Traditionally, an ashram is a place where parents would send their kids (boys) to learn about their religion, and to explore growth – spiritually and emotionally. The word ashram comes from the Sanskrit ‘to toil’, and invokes feelings of discipline. But it also has to do with the decision to step into your life, and engage with what’s there.
It’s a school.
Nowadays, ashrams aren’t really for kids. The Sivananda Ashram in Varkala, India attracts women and men from all over the world. They come to study under a Swami (guru) who has devoted their life to their religious practice.
The first time I went to this ashram, I arrived ready for a change. I was 25, and had just been released from the hospital for the second time during my trip. I needed to recharge, rejuvenate, and deal with everything that I'd been feeling. I came to the ashram to heal, mentally and emotionally.
Over the following years, I looked back on this experience with many fond memories. Five years later, my partner and I decided to go to India together (it would be my second time). I wanted to return to that same ashram, and I wanted Chris to be apart of the experience.
When the time finally came, and we were close to the ashram, I was adamant in my desire to spend at least a week there. Chris was resistant at first, and for a moment it seemed like we might split ways and do our own thing for a week, but then he decided that yes, he would come with me.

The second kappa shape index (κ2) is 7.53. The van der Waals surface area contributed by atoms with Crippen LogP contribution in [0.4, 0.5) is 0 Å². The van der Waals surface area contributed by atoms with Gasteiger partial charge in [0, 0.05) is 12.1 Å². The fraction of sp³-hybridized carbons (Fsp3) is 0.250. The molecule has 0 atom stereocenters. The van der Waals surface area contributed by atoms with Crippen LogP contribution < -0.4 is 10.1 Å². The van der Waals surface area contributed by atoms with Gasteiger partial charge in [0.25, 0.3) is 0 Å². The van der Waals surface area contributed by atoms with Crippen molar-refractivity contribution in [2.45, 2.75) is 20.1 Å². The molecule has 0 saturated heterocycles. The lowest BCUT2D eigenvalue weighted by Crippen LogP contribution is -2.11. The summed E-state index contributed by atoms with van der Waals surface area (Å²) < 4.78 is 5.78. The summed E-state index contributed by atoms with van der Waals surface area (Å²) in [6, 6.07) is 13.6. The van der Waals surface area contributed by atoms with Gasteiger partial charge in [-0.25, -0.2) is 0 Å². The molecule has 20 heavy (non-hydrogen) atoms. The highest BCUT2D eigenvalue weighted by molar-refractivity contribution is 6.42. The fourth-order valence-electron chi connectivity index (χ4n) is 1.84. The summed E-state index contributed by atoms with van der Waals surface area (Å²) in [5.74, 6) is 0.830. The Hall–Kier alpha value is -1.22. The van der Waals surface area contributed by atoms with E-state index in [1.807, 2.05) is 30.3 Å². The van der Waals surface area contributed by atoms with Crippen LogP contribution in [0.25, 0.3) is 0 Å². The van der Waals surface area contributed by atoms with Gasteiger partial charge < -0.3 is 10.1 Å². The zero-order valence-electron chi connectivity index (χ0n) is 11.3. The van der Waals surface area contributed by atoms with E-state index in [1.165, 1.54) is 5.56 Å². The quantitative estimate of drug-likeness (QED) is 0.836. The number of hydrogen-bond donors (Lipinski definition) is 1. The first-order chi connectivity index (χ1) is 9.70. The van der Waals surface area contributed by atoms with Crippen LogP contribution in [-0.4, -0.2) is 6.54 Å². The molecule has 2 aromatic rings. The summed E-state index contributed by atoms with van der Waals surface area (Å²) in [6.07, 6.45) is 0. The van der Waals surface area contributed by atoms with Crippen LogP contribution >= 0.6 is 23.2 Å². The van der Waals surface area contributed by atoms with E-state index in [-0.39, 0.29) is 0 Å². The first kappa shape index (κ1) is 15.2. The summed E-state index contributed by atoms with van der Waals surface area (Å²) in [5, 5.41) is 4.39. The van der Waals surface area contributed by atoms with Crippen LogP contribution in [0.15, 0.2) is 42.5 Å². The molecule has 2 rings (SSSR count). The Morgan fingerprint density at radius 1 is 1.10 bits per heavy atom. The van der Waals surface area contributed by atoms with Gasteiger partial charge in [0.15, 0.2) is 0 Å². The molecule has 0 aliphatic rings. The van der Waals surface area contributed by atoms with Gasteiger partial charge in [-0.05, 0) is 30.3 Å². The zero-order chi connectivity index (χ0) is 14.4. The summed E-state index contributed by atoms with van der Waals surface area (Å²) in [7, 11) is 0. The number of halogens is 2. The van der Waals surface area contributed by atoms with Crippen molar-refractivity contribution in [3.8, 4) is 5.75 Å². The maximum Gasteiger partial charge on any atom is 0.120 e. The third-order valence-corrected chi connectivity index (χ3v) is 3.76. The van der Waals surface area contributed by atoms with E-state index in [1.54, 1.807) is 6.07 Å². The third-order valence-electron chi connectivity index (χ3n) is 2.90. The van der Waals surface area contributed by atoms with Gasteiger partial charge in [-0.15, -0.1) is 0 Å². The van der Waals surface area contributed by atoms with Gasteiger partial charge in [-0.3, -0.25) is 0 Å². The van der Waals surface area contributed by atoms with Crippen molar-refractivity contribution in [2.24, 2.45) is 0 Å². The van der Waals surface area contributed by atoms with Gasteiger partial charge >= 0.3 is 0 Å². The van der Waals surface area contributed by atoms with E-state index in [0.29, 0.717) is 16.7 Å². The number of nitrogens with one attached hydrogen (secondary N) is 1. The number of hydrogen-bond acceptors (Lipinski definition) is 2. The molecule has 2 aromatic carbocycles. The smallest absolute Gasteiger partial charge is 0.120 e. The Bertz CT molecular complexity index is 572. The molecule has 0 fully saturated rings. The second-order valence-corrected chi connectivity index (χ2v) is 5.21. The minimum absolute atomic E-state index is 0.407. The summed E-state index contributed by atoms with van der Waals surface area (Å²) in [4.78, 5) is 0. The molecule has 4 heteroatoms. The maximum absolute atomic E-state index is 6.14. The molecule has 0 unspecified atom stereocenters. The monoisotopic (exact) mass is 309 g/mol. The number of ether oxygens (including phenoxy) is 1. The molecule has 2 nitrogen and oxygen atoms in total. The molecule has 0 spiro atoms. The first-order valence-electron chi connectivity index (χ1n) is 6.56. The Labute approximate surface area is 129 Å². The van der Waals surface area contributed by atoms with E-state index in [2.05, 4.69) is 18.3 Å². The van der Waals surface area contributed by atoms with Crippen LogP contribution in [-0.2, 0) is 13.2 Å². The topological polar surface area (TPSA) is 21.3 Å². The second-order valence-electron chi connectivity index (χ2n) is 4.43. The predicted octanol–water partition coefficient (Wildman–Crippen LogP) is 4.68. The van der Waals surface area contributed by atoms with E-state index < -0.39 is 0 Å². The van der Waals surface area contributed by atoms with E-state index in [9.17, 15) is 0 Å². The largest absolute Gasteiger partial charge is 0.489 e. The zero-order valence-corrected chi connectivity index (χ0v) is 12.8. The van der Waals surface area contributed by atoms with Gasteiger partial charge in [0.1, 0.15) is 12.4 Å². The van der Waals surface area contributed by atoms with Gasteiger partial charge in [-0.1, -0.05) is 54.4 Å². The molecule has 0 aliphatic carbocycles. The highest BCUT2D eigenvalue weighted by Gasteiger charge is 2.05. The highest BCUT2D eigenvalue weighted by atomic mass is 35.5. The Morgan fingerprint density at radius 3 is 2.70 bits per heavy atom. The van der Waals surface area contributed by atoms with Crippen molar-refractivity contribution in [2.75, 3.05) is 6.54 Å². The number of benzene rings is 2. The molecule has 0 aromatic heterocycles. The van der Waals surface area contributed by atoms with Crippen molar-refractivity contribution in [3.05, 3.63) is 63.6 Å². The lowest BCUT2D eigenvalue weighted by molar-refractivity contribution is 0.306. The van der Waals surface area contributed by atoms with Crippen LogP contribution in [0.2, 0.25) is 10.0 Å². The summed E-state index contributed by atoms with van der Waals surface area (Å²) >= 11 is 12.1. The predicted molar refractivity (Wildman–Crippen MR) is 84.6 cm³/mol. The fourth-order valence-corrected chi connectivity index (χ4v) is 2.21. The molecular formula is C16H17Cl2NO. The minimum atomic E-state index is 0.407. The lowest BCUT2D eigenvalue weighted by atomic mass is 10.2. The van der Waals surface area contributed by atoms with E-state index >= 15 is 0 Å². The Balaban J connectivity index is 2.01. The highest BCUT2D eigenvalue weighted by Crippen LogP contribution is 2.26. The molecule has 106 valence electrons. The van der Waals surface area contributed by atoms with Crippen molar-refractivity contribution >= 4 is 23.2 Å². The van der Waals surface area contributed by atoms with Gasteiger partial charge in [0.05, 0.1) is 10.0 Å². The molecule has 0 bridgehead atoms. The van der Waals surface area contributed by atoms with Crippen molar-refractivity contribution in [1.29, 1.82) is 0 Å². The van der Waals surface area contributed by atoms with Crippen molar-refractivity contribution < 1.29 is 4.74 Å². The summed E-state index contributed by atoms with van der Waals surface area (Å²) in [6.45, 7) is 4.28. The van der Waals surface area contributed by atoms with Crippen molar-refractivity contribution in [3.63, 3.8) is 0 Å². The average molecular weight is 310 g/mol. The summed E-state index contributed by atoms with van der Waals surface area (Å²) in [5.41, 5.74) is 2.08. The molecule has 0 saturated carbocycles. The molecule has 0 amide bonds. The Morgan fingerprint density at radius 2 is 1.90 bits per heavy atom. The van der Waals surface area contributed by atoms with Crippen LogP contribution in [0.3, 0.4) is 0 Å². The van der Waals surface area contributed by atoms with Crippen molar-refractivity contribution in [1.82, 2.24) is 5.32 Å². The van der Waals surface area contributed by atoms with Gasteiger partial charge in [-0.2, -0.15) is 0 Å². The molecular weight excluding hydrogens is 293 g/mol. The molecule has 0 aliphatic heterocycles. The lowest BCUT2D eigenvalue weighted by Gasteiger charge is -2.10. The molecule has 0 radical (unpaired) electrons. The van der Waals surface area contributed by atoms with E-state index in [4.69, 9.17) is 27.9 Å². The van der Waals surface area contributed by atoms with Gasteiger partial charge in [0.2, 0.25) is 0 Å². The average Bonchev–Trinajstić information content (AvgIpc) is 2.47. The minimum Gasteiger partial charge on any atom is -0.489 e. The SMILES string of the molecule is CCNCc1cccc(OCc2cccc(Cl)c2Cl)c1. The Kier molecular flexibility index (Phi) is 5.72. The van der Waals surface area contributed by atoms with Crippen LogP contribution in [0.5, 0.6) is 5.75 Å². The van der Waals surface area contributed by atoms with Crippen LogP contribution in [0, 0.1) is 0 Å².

We arrived mid-day (as per the ashram’s recommendation), so that we’d have time to settle in. While there, you have to abstain from physical touch. Regardless, many couple there were sharing a dorm, while respectfully following the rules. We were on a budget and requested that same option, and they agreed. We were given a dorm and prepared ourselves for our stay.
The next week was going to be regimented. While staying at the ashram, you’re put on a strict vegetarian diet. No alcohol. No garlic in your food. There were many more restrictions. They want you to be in an optimal state of health – from there your spiritual practice can flourish.
Every day there were also early morning lectures, and scheduled yoga practices. The first time I’d gone to the ashram, I’d gone to every class. This time, I found myself sleeping in occasionally. Despite how adamantly I’d pushed to be there, I found myself leaning away from the regimented schedule – desiring instead to interpret how I felt, and resting when I needed to.
Despite how much Chris had resisted the experience, he ended up engaging fully with the whole process. He went to all the lectures; all the yoga classes. His commitment was inspiring. And yet I also recognized the ways that our experiences were each unique, and completely valid.
I think we both found something we weren’t expecting at that ashram.
One of the things I found was a realization: just because something was good once, doesn’t mean it should and must be repeated. I can be a creature of habit. I like to repeat experiences that I once enjoyed, or that once meant something to me.
I’ve watched the entire season of Friends something like 100 times.
But at the same time I like to explore and have adventures.
I’m glad that we went back to that ashram, because I got to share something meaningful with my partner. But the experience also reminded me that I don’t need to return to the same spots over and over again. That I can be grateful for my memories and keep them close, while at the same time trying something completely new.
Although I’m generally pretty vocal about how I feel, in that moment I didn’t ask the driver to slow down. This is a story about the importance of listening to your intuition.
This month's question: Is there a book that had a big impact on you, or even changed your life?